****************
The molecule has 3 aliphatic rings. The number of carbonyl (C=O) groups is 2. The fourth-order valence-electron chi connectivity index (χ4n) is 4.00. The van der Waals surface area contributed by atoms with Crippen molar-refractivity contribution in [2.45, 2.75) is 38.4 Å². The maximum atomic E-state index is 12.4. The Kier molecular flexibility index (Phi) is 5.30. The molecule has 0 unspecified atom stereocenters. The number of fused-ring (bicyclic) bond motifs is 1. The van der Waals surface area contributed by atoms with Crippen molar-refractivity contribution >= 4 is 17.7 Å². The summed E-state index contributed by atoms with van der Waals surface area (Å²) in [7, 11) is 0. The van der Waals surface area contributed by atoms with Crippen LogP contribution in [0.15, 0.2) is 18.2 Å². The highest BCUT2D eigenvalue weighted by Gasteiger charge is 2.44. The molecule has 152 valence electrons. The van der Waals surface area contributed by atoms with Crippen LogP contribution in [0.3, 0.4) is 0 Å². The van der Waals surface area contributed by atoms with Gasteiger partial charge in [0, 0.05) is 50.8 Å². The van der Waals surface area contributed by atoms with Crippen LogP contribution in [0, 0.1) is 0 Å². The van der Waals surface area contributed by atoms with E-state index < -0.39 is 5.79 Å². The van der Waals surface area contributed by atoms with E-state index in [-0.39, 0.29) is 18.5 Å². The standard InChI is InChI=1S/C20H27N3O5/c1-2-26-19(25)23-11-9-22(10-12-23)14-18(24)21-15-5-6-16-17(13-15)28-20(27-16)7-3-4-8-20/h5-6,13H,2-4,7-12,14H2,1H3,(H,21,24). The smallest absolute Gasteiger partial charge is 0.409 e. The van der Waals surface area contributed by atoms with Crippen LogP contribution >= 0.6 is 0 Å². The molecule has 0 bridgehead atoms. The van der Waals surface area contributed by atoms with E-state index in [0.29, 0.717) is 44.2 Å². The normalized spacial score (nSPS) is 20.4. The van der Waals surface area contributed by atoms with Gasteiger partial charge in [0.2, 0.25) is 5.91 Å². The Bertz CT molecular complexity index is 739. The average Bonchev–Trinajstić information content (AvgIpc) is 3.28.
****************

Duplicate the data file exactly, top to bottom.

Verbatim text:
The molecule has 3 aliphatic rings. The number of carbonyl (C=O) groups is 2. The fourth-order valence-electron chi connectivity index (χ4n) is 4.00. The van der Waals surface area contributed by atoms with Crippen molar-refractivity contribution in [2.45, 2.75) is 38.4 Å². The maximum atomic E-state index is 12.4. The Kier molecular flexibility index (Phi) is 5.30. The molecule has 0 unspecified atom stereocenters. The number of fused-ring (bicyclic) bond motifs is 1. The van der Waals surface area contributed by atoms with Crippen molar-refractivity contribution >= 4 is 17.7 Å². The summed E-state index contributed by atoms with van der Waals surface area (Å²) in [7, 11) is 0. The van der Waals surface area contributed by atoms with Crippen LogP contribution in [0.15, 0.2) is 18.2 Å². The highest BCUT2D eigenvalue weighted by Gasteiger charge is 2.44. The molecule has 152 valence electrons. The van der Waals surface area contributed by atoms with Crippen LogP contribution in [0.3, 0.4) is 0 Å². The van der Waals surface area contributed by atoms with Gasteiger partial charge in [0, 0.05) is 50.8 Å². The van der Waals surface area contributed by atoms with Crippen LogP contribution in [0, 0.1) is 0 Å². The van der Waals surface area contributed by atoms with E-state index < -0.39 is 5.79 Å². The van der Waals surface area contributed by atoms with E-state index in [-0.39, 0.29) is 18.5 Å². The standard InChI is InChI=1S/C20H27N3O5/c1-2-26-19(25)23-11-9-22(10-12-23)14-18(24)21-15-5-6-16-17(13-15)28-20(27-16)7-3-4-8-20/h5-6,13H,2-4,7-12,14H2,1H3,(H,21,24). The smallest absolute Gasteiger partial charge is 0.409 e. The van der Waals surface area contributed by atoms with Crippen LogP contribution >= 0.6 is 0 Å². The molecule has 0 bridgehead atoms. The van der Waals surface area contributed by atoms with E-state index in [0.29, 0.717) is 44.2 Å². The normalized spacial score (nSPS) is 20.4. The van der Waals surface area contributed by atoms with Gasteiger partial charge in [0.2, 0.25) is 5.91 Å². The Bertz CT molecular complexity index is 739. The average Bonchev–Trinajstić information content (AvgIpc) is 3.28.